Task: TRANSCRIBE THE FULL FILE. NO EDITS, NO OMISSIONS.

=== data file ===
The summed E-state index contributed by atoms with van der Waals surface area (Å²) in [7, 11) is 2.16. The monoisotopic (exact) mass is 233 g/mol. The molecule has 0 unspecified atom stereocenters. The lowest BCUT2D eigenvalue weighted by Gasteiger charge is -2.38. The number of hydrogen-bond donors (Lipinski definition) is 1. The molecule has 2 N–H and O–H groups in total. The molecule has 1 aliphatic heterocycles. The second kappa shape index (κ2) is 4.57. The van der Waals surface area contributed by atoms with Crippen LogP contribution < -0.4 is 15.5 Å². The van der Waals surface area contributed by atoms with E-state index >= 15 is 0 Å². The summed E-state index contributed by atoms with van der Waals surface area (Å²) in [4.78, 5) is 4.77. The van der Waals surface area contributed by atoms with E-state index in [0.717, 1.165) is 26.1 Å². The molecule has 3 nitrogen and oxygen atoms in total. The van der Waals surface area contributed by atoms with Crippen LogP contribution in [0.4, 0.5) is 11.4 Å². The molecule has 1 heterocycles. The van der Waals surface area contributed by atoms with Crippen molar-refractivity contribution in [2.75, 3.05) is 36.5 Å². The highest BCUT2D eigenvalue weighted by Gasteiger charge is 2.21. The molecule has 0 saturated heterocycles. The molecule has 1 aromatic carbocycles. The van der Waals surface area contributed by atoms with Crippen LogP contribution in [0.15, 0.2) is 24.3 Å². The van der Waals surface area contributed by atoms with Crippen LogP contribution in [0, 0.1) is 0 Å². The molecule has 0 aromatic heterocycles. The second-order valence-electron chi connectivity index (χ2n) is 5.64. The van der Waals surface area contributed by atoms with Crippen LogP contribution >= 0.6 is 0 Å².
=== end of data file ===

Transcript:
The summed E-state index contributed by atoms with van der Waals surface area (Å²) in [7, 11) is 2.16. The monoisotopic (exact) mass is 233 g/mol. The molecule has 0 unspecified atom stereocenters. The lowest BCUT2D eigenvalue weighted by Gasteiger charge is -2.38. The number of hydrogen-bond donors (Lipinski definition) is 1. The molecule has 2 N–H and O–H groups in total. The molecule has 1 aliphatic heterocycles. The second kappa shape index (κ2) is 4.57. The van der Waals surface area contributed by atoms with Crippen LogP contribution < -0.4 is 15.5 Å². The van der Waals surface area contributed by atoms with E-state index >= 15 is 0 Å². The summed E-state index contributed by atoms with van der Waals surface area (Å²) in [4.78, 5) is 4.77. The van der Waals surface area contributed by atoms with E-state index in [0.717, 1.165) is 26.1 Å². The molecule has 3 nitrogen and oxygen atoms in total. The van der Waals surface area contributed by atoms with Crippen LogP contribution in [0.4, 0.5) is 11.4 Å². The molecule has 1 heterocycles. The van der Waals surface area contributed by atoms with Crippen molar-refractivity contribution in [2.75, 3.05) is 36.5 Å². The highest BCUT2D eigenvalue weighted by Gasteiger charge is 2.21. The molecule has 0 saturated heterocycles. The molecule has 1 aromatic carbocycles. The van der Waals surface area contributed by atoms with Crippen LogP contribution in [0.15, 0.2) is 24.3 Å². The van der Waals surface area contributed by atoms with Crippen LogP contribution in [0, 0.1) is 0 Å². The molecule has 0 aromatic heterocycles. The second-order valence-electron chi connectivity index (χ2n) is 5.64. The van der Waals surface area contributed by atoms with Crippen LogP contribution >= 0.6 is 0 Å².